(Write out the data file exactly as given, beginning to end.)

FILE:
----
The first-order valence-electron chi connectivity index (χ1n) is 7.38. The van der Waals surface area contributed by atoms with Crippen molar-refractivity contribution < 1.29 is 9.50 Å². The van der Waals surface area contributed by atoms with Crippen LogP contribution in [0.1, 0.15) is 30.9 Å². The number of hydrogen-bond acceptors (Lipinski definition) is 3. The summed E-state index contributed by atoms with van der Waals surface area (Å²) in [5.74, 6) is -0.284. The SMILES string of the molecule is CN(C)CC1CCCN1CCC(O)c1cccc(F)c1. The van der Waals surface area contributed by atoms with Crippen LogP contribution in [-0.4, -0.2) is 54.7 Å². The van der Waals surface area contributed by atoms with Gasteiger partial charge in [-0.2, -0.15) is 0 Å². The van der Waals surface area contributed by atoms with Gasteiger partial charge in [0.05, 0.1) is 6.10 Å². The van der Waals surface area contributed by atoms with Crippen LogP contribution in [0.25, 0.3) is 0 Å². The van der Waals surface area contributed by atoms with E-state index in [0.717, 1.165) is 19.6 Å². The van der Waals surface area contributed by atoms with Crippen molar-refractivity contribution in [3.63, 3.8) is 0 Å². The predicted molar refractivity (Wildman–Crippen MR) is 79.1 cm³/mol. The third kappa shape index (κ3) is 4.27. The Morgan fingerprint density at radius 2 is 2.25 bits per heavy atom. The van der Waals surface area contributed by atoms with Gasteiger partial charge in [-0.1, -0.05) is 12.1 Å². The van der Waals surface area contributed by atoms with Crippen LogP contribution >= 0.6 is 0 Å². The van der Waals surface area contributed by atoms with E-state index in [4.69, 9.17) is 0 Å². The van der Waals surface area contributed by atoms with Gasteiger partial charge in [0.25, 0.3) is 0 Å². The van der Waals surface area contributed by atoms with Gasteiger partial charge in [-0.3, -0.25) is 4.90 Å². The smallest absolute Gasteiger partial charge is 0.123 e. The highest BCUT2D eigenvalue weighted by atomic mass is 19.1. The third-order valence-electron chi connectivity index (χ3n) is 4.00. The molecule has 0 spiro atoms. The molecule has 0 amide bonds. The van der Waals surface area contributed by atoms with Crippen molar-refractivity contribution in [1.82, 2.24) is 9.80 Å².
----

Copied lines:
The first-order valence-electron chi connectivity index (χ1n) is 7.38. The van der Waals surface area contributed by atoms with Crippen molar-refractivity contribution < 1.29 is 9.50 Å². The van der Waals surface area contributed by atoms with Crippen LogP contribution in [0.1, 0.15) is 30.9 Å². The number of hydrogen-bond acceptors (Lipinski definition) is 3. The summed E-state index contributed by atoms with van der Waals surface area (Å²) in [5.74, 6) is -0.284. The SMILES string of the molecule is CN(C)CC1CCCN1CCC(O)c1cccc(F)c1. The van der Waals surface area contributed by atoms with Crippen LogP contribution in [-0.4, -0.2) is 54.7 Å². The van der Waals surface area contributed by atoms with Gasteiger partial charge in [-0.2, -0.15) is 0 Å². The van der Waals surface area contributed by atoms with Gasteiger partial charge in [0.05, 0.1) is 6.10 Å². The van der Waals surface area contributed by atoms with Crippen LogP contribution in [0.25, 0.3) is 0 Å². The van der Waals surface area contributed by atoms with E-state index in [0.717, 1.165) is 19.6 Å². The van der Waals surface area contributed by atoms with Crippen molar-refractivity contribution in [3.63, 3.8) is 0 Å². The predicted molar refractivity (Wildman–Crippen MR) is 79.1 cm³/mol. The third kappa shape index (κ3) is 4.27. The Morgan fingerprint density at radius 2 is 2.25 bits per heavy atom. The van der Waals surface area contributed by atoms with Gasteiger partial charge in [-0.1, -0.05) is 12.1 Å². The van der Waals surface area contributed by atoms with Crippen LogP contribution >= 0.6 is 0 Å². The van der Waals surface area contributed by atoms with E-state index in [4.69, 9.17) is 0 Å². The van der Waals surface area contributed by atoms with Gasteiger partial charge in [0.25, 0.3) is 0 Å². The van der Waals surface area contributed by atoms with Gasteiger partial charge in [-0.3, -0.25) is 4.90 Å². The smallest absolute Gasteiger partial charge is 0.123 e. The highest BCUT2D eigenvalue weighted by atomic mass is 19.1. The third-order valence-electron chi connectivity index (χ3n) is 4.00. The molecule has 0 spiro atoms. The molecule has 0 amide bonds. The van der Waals surface area contributed by atoms with Crippen molar-refractivity contribution in [1.82, 2.24) is 9.80 Å².